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Fla. High Court Rejects Schindlers' Appeal

By Manuel Roig-Franzia
Washington Post Staff Writer
Sunday, March 27, 2005; Page A06

PINELLAS PARK, Fla., March 26 -- Two visions of Terri Schiavo emerged Saturday: Her husband's attorney, George Felos, said he had "never seen such a look of beauty and peace upon her." Schiavo's father, Robert Schindler, whose family has compared her complexion to that of a concentration camp victim, said "she is fighting like hell to stay alive."

The starkly divergent portrayals were delivered as the Schindlers' attorneys gave up appealing to the federal courts for reinsertion of a feeding tube that was removed March 18. Instead, they asked the Florida Supreme Court to intervene and were again rejected. This time the Schindlers had argued that Schiavo tried to tell one of her parents' attorneys, "I want to live."


Terri Schiavo's sister Suzanne Vitadamo, left, waits with activist Randall Terry, center, as Schiavo's brother Bobby Schindler talks to reporters. (Evan Vucci -- AP)

_____Timeline_____
Key Legal Arguments
_____From FindLaw_____
Terri Schiavo Legal Case
_____More From The Post_____
Justices Decline Schiavo Case (The Washington Post, Mar 25, 2005)
Terri Schiavo's Unstudied Life (The Washington Post, Mar 25, 2005)
Schiavo Vote Tied To Law, Religion (The Washington Post, Mar 24, 2005)

Friday's Question:
It was not until the early 20th century that the Senate enacted rules allowing members to end filibusters and unlimited debate. How many votes were required to invoke cloture when the Senate first adopted the rule in 1917?
51
60
64
67



Earlier Saturday, Pinellas County Circuit Judge George W. Greer had ruled that the utterances were not enough evidence that there was a "sufficient promise" of Schiavo's cognitive skills improving. The attorney, Barbara Weller, had said Schiavo said "AHHH" and "WAAA" after Weller touched her and asked her to say "I want to live." But Greer wrote that medical experts have testified that Schiavo makes sounds as a reflex after being touched in the same way that people yank back their hands after touching a hot stove.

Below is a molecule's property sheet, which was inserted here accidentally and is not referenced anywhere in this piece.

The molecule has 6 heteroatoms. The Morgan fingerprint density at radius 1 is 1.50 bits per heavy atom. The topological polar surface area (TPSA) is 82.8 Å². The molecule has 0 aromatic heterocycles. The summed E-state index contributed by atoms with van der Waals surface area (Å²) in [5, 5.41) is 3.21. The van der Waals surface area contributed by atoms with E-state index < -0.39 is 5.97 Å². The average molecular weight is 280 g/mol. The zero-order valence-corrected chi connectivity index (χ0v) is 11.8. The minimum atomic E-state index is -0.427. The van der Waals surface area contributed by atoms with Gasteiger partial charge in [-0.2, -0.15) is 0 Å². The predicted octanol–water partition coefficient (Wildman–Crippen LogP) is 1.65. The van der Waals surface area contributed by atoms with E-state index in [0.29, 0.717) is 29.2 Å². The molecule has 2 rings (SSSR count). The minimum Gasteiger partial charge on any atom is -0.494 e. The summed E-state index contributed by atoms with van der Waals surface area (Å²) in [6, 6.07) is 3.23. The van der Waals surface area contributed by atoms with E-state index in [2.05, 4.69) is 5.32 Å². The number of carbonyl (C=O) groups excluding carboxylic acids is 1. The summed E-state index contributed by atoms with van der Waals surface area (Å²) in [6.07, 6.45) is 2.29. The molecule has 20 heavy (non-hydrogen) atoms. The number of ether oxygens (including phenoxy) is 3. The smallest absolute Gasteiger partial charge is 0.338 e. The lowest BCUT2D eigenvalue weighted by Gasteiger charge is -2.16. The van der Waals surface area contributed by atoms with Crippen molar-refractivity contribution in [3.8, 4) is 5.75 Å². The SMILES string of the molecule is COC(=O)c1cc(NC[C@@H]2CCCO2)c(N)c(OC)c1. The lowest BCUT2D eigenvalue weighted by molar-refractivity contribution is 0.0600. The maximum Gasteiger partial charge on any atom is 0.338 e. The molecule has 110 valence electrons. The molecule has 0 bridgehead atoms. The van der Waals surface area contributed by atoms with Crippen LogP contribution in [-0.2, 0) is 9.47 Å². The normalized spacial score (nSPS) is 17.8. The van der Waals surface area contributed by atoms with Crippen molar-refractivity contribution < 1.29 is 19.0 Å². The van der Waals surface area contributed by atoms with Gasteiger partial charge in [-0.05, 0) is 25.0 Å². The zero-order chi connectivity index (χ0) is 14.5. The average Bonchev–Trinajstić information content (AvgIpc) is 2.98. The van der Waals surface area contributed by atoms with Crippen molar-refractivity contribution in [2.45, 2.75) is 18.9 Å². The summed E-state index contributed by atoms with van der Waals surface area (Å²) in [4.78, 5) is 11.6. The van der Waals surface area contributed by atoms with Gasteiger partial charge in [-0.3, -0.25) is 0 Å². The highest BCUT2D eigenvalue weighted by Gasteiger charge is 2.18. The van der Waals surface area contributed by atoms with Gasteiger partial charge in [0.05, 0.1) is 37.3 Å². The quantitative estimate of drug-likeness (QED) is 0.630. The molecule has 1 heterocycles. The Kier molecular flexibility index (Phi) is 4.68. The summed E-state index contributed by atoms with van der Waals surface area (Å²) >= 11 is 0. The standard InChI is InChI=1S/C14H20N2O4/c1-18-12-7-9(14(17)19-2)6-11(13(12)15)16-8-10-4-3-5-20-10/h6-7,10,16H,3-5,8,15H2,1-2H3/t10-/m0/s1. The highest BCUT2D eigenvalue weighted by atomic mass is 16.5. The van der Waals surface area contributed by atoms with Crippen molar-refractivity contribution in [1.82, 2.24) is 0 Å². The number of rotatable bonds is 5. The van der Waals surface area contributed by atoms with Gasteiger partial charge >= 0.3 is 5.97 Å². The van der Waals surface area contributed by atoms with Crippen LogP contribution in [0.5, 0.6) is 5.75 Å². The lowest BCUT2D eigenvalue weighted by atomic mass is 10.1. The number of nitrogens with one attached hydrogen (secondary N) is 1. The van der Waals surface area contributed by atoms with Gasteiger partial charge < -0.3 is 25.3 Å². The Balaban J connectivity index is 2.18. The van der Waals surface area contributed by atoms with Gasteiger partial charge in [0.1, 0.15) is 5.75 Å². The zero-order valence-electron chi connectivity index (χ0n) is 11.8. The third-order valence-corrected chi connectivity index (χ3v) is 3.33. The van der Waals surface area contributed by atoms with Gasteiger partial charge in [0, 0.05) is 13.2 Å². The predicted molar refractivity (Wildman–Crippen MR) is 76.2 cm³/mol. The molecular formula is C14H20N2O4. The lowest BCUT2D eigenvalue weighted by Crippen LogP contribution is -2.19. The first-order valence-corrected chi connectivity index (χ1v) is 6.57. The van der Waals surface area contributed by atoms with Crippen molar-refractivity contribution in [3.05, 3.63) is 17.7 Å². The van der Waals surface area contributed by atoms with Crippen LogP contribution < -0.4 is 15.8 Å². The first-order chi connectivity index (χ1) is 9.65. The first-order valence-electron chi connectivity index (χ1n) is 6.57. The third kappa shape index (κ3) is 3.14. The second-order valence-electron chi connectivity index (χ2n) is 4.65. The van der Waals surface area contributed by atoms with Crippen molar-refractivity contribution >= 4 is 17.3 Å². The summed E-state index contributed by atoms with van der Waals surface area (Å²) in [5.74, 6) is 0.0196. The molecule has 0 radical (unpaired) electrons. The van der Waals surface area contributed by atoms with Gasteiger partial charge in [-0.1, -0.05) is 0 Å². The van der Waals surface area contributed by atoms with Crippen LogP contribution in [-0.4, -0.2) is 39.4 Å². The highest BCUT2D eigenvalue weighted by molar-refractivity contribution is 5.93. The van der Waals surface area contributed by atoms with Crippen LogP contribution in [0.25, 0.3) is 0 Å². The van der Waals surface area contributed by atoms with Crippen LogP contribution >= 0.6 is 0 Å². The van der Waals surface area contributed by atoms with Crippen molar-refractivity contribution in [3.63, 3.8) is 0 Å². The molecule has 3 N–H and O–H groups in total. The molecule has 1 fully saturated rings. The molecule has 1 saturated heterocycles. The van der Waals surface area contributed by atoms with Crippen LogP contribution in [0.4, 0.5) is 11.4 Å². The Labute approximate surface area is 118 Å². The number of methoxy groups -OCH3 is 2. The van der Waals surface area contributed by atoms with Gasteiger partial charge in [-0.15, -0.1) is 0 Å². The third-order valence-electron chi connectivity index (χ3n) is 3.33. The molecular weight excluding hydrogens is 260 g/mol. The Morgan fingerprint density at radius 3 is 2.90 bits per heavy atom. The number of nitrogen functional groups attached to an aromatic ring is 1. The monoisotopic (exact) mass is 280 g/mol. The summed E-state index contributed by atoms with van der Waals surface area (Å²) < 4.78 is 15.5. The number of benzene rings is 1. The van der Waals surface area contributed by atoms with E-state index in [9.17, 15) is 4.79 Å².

The ruling so dispirited protesters that some began to speak of Schiavo, who court-appointed doctors say has been in a vegetative state for 15 years, in the past tense. Others looked to the symbolism of the day. Manuel Vicente, a Cuban American who drove to Schiavo's hospice from his home in Front Royal, Va., waved a sign reminding passersby that Saturday has historical significance for Catholics and for opponents of Cuban President Fidel Castro who were outraged that child refugee Elian Gonzalez was seized by U.S. agents and returned to his father in Cuba.

"Holy Saturday 2000, taking Elian was wrong! Holy Saturday 2005, taking Terri is right. Do it!"

Vicente, like many others here, wanted Florida Gov. Jeb Bush (R), to defy court orders that prevented him from taking custody of Schiavo. Others around him made plans for the evening. This day's prayers for Schiavo would be offered up at the same time as their Easter vigil.


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